Donald Trump’s campaign has proposed pushing back the final two presidential debates with Joe Biden by one week.
Earlier, the US president said he would refuse to take part in a debate on 15 October that organisers were planning to do virtually in response to his coronavirus diagnosis.
In a statement, Trump campaign manager Bill Stepien suggested that in-person debates should be held on 22 and 29 October instead.
He added: “As President Trump said, a virtual debate is a non-starter and would clearly be a gift to Biden because he would be relying on his teleprompter from his basement bunker.
“Voters should have the opportunity to directly question Biden’s 47-year failed record of leadership.”
But Mr Biden’s campaign said Mr Trump “doesn’t make the debate schedule” and he should stick to it.
“Trump’s erratic behavior does not allow him to rewrite the calendar, and pick new dates of his choosing,” communications director Kate Bedingfield said.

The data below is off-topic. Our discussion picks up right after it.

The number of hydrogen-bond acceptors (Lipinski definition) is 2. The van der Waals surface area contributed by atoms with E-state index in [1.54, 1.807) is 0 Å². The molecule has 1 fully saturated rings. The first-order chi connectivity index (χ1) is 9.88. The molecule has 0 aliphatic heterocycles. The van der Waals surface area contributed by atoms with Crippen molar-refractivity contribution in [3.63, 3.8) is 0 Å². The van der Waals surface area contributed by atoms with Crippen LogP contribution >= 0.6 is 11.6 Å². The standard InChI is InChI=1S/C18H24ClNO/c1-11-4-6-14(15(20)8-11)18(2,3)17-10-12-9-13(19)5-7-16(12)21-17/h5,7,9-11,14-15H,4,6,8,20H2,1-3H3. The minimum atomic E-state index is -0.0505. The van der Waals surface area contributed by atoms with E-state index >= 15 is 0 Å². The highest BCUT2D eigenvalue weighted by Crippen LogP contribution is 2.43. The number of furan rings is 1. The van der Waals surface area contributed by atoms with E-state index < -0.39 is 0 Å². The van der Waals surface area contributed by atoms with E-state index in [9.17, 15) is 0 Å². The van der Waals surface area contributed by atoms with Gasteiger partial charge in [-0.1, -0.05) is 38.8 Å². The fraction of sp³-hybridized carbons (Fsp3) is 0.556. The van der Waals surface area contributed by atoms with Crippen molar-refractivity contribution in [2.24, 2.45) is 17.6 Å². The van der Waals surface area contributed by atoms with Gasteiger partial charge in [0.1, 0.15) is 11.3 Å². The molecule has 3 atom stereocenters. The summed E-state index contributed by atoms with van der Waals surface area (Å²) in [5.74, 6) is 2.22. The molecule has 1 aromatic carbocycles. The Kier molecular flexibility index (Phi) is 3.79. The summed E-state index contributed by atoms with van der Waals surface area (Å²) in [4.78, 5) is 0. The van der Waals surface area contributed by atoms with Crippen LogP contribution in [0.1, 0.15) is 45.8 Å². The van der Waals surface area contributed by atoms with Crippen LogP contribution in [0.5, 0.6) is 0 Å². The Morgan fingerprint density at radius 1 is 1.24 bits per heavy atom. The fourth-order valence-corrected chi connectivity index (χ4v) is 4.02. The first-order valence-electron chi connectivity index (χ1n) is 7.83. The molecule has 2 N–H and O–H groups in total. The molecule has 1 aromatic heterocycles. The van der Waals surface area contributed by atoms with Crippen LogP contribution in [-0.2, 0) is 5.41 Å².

“We look forward to participating in the final debate, scheduled for October 22, which already is tied for the latest debate date in 40 years. Donald Trump can show up, or he can decline again. That’s his choice.”
The Commission on Presidential Debates, a non-partisan committee that has organised all presidential debates since 1988, had proposed altering the second TV clash between the Republican and Democrat candidates.
It was originally meant to be a “town hall” style event, with the two men facing questions drawn half from a group of undecided voters in the hall itself and the rest from social media.
But the organisers said the debate should be moved online instead to “protect the health and safety of all involved”, given Mr Trump got his positive coronavirus test seven days ago – last Thursday evening.
In that time the US president has been in and out of hospital.
Vice President Mike Pence and Mr Biden’s running mate Kamala Harris also faced off in a TV debate last night, but were separated by clear plastic screens.
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